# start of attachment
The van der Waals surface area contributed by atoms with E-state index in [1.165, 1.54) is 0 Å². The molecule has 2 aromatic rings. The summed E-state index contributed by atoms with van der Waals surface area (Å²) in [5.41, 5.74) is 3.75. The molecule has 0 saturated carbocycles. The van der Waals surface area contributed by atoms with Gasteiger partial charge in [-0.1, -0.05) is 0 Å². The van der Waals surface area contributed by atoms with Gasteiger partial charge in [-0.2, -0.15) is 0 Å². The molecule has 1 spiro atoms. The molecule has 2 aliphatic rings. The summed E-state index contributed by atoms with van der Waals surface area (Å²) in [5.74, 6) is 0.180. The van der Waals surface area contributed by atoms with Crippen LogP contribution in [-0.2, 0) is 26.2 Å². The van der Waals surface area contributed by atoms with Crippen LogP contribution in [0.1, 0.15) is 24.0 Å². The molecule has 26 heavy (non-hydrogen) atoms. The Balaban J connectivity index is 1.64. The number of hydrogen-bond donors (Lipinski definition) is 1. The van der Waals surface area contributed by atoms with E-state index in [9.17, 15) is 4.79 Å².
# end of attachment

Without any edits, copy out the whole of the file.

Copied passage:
The van der Waals surface area contributed by atoms with E-state index in [1.165, 1.54) is 0 Å². The molecule has 2 aromatic rings. The summed E-state index contributed by atoms with van der Waals surface area (Å²) in [5.41, 5.74) is 3.75. The molecule has 0 saturated carbocycles. The van der Waals surface area contributed by atoms with Gasteiger partial charge in [-0.1, -0.05) is 0 Å². The van der Waals surface area contributed by atoms with Gasteiger partial charge in [-0.2, -0.15) is 0 Å². The molecule has 1 spiro atoms. The molecule has 2 aliphatic rings. The summed E-state index contributed by atoms with van der Waals surface area (Å²) in [5.74, 6) is 0.180. The van der Waals surface area contributed by atoms with Crippen LogP contribution in [-0.2, 0) is 26.2 Å². The van der Waals surface area contributed by atoms with Crippen LogP contribution in [0.1, 0.15) is 24.0 Å². The molecule has 26 heavy (non-hydrogen) atoms. The Balaban J connectivity index is 1.64. The number of hydrogen-bond donors (Lipinski definition) is 1. The van der Waals surface area contributed by atoms with E-state index in [9.17, 15) is 4.79 Å².